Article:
Unless otherwise limited by court order, the scope of discovery is as follows: Parties may obtain discovery regarding any nonprivileged matter that is relevant to any party's claim or defense — including the existence, description, nature, custody, condition, and location of any documents or other tangible things and the identity and location of persons who know of any discoverable matter.

That's the text of the first sentence of rule 26(b)(1) of the Federal Rules of Civil Procedure. For the non-lawyers out there, I'll unpack it a bit. The first part, about obtaining discovery of any nonprivileged matter, means that, unless information falls into certain narrowly defined categories (e.g., attorney-client, doctor-patient, etc) it is subject to discovery. The next part, about relevant to any party's claim or defense, means (generally) that it has to have some bearing on the subject matter of the litigation. In practice, this means that during pre-trial discovery, litigants can request essentially any records maintained by a business, its principals, and their agents (e.g., vendors). The bottom line is that, if a lawsuit takes place, the parties can request virtually any information, that information has to be provided to them, unless it falls within the narrowly defined (privileged) categories.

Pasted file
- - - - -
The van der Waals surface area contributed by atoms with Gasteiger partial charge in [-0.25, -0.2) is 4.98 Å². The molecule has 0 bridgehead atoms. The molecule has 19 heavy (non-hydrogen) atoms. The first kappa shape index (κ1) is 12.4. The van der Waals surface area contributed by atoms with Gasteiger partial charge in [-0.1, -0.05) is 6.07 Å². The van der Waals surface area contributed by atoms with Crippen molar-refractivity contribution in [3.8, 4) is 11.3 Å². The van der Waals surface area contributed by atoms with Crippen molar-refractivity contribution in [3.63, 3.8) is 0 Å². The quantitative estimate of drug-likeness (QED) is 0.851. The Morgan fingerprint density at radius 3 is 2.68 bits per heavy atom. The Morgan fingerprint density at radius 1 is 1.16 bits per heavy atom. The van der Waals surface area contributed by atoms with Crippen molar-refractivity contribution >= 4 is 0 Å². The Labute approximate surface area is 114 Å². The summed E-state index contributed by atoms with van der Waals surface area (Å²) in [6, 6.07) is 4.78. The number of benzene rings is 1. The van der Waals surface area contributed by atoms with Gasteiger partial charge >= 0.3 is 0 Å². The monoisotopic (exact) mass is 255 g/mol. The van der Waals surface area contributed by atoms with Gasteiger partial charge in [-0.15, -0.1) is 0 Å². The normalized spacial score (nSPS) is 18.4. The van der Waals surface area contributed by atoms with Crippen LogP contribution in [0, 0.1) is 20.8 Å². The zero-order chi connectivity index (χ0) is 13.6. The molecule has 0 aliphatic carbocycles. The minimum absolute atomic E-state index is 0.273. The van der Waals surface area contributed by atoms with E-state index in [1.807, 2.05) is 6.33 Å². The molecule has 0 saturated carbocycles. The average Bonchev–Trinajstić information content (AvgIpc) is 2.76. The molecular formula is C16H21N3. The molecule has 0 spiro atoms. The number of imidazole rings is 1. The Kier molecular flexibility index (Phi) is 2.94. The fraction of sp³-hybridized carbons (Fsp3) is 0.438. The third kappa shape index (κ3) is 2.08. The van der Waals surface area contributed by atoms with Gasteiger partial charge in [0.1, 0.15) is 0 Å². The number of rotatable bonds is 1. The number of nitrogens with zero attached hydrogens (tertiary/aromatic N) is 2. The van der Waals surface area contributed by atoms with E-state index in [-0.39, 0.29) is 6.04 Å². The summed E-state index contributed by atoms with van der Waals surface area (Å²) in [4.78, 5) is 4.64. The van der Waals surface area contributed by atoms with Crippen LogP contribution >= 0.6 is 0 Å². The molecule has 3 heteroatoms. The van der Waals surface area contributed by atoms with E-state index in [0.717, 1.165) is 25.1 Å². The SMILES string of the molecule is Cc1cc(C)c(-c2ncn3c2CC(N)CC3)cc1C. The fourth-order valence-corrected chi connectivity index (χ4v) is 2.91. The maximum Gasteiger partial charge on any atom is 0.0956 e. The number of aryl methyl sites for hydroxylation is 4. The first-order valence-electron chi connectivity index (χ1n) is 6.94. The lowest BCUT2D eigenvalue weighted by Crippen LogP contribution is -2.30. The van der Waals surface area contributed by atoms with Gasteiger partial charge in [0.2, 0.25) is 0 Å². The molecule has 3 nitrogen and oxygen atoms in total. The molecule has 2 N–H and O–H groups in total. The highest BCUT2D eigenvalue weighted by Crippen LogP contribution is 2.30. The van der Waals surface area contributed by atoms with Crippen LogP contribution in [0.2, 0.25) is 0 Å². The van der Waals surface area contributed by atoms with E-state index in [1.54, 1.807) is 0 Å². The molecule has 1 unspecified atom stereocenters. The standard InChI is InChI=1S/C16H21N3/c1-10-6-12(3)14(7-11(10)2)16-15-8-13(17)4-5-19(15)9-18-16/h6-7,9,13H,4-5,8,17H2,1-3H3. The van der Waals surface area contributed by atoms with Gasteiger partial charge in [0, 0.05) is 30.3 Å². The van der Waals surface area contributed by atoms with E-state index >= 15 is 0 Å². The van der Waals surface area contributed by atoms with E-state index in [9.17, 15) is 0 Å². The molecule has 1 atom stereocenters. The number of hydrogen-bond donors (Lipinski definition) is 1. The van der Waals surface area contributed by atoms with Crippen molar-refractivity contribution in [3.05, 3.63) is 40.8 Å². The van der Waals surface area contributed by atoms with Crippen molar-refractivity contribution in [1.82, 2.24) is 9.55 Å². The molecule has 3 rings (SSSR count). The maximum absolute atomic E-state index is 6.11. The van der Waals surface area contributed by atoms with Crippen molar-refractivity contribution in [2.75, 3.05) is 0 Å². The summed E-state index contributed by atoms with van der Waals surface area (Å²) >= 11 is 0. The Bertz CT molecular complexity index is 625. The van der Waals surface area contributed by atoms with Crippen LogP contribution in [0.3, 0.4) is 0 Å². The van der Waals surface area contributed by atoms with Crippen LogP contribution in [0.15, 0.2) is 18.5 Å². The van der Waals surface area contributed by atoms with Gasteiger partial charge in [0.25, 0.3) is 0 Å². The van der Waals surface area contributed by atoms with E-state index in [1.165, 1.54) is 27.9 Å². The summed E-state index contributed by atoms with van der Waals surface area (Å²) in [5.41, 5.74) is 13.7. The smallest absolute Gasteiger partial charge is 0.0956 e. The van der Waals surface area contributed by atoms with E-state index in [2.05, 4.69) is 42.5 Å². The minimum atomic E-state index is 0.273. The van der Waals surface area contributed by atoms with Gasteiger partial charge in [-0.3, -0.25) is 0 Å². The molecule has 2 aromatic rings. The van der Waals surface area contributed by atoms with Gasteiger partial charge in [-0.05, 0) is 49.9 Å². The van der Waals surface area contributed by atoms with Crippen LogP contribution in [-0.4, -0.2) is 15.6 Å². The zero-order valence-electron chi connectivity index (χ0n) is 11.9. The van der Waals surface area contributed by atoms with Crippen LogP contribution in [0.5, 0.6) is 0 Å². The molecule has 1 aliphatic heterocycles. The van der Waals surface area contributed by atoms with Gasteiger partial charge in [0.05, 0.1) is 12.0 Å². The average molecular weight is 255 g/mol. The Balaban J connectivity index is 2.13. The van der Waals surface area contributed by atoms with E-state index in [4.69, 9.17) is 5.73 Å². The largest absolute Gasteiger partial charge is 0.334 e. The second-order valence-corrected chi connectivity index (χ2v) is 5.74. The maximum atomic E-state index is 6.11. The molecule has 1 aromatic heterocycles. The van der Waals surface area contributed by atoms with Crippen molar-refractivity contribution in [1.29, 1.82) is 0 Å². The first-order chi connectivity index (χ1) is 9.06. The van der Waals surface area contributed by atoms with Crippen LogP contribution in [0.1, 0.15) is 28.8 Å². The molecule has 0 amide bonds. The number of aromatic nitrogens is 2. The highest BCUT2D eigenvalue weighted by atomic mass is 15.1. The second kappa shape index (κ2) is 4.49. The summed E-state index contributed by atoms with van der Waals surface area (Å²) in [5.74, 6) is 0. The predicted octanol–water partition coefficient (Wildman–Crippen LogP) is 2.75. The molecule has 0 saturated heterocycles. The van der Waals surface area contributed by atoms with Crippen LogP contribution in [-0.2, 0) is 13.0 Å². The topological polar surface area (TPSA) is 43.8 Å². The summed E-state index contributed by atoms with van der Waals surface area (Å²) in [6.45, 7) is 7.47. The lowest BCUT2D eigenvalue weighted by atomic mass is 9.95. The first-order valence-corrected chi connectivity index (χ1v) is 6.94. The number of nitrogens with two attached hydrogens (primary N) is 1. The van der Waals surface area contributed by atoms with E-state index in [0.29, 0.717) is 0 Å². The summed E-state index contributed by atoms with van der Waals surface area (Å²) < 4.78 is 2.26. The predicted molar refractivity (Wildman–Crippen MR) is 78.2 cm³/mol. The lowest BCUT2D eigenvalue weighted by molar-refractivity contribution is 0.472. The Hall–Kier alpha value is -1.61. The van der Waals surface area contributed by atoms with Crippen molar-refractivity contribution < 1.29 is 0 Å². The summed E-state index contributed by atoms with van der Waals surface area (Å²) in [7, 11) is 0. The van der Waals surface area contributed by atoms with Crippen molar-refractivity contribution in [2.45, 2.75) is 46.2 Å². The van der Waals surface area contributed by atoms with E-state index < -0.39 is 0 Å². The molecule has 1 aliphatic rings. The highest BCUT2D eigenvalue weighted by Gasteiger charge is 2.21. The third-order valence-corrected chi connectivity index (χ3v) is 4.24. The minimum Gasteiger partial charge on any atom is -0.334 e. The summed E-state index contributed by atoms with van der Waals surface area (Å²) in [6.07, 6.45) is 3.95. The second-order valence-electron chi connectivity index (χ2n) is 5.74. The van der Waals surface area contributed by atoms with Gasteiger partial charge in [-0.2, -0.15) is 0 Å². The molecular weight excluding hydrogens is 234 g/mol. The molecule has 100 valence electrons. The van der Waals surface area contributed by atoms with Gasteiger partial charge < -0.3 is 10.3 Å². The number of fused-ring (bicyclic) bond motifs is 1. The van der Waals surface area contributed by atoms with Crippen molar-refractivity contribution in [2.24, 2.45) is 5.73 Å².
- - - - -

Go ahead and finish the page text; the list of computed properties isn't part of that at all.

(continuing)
While massive security incidents like the TJX breach generate more headlines, these pretrial discovery rules could represent an even bigger threat to consumer privacy. Two instructive cases in this respect are Viacom v. Google and MPAA v. Bunnell. In the Viacom case, Viacom requested, and the judge ordered Google to produce, records showing who watches videos on YouTube and what videos they watch (see article here). This release of data has the potential to be even more damaging to the affected users (including me, since I use YouTube regularly) than the release of information such as social security and credit card numbers, because YouTube viewing records can be used to make out a case for copyright infringement - a charge that can bankrupt all but the super-wealthy (for example, in the case described here the defendant was found liable for almost a quarter million dollars in damages for infringing copyrights on only 24 songs). In the MPAA case, the judge also ordered that user records be turned over - in that case the records showed what users had searched for using the popular bit torrent software. However, there, rather than take an act which it saw as betraying its users privacy expectations, the defendant blocked access to his web site from the U.S. - a radical solution, but the only way the defendant saw to protect his users' privacy.